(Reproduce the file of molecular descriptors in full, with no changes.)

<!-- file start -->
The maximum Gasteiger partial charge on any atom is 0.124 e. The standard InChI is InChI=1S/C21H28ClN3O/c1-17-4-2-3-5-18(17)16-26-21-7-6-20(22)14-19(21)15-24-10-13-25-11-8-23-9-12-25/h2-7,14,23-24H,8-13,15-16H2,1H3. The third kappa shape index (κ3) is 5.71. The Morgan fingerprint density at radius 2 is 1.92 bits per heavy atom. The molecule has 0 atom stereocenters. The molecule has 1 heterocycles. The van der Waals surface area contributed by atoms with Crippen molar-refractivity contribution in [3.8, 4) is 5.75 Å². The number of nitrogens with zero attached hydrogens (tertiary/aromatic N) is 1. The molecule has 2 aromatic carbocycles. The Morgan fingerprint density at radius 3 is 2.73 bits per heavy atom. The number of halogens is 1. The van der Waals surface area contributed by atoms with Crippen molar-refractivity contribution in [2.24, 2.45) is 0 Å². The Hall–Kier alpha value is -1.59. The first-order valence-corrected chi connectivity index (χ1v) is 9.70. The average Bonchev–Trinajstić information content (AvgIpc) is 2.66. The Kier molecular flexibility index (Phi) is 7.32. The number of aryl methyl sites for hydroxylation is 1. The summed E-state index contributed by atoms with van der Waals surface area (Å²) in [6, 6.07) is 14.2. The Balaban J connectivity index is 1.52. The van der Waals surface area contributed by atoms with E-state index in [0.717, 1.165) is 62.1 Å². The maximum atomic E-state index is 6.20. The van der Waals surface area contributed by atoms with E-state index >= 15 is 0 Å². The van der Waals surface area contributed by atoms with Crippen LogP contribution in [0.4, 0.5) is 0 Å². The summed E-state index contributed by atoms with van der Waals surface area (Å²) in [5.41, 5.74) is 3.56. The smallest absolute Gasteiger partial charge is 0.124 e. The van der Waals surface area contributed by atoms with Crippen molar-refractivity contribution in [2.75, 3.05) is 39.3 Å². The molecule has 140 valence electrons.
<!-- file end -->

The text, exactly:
The maximum Gasteiger partial charge on any atom is 0.124 e. The standard InChI is InChI=1S/C21H28ClN3O/c1-17-4-2-3-5-18(17)16-26-21-7-6-20(22)14-19(21)15-24-10-13-25-11-8-23-9-12-25/h2-7,14,23-24H,8-13,15-16H2,1H3. The third kappa shape index (κ3) is 5.71. The Morgan fingerprint density at radius 2 is 1.92 bits per heavy atom. The molecule has 0 atom stereocenters. The molecule has 1 heterocycles. The van der Waals surface area contributed by atoms with Crippen molar-refractivity contribution in [3.8, 4) is 5.75 Å². The number of nitrogens with zero attached hydrogens (tertiary/aromatic N) is 1. The molecule has 2 aromatic carbocycles. The Morgan fingerprint density at radius 3 is 2.73 bits per heavy atom. The number of halogens is 1. The van der Waals surface area contributed by atoms with Crippen molar-refractivity contribution in [2.24, 2.45) is 0 Å². The Hall–Kier alpha value is -1.59. The first-order valence-corrected chi connectivity index (χ1v) is 9.70. The average Bonchev–Trinajstić information content (AvgIpc) is 2.66. The Kier molecular flexibility index (Phi) is 7.32. The number of aryl methyl sites for hydroxylation is 1. The summed E-state index contributed by atoms with van der Waals surface area (Å²) in [6, 6.07) is 14.2. The Balaban J connectivity index is 1.52. The van der Waals surface area contributed by atoms with E-state index in [0.717, 1.165) is 62.1 Å². The maximum atomic E-state index is 6.20. The van der Waals surface area contributed by atoms with E-state index >= 15 is 0 Å². The van der Waals surface area contributed by atoms with Crippen LogP contribution in [0.4, 0.5) is 0 Å². The summed E-state index contributed by atoms with van der Waals surface area (Å²) in [5.41, 5.74) is 3.56. The smallest absolute Gasteiger partial charge is 0.124 e. The van der Waals surface area contributed by atoms with Crippen molar-refractivity contribution in [2.75, 3.05) is 39.3 Å². The molecule has 140 valence electrons.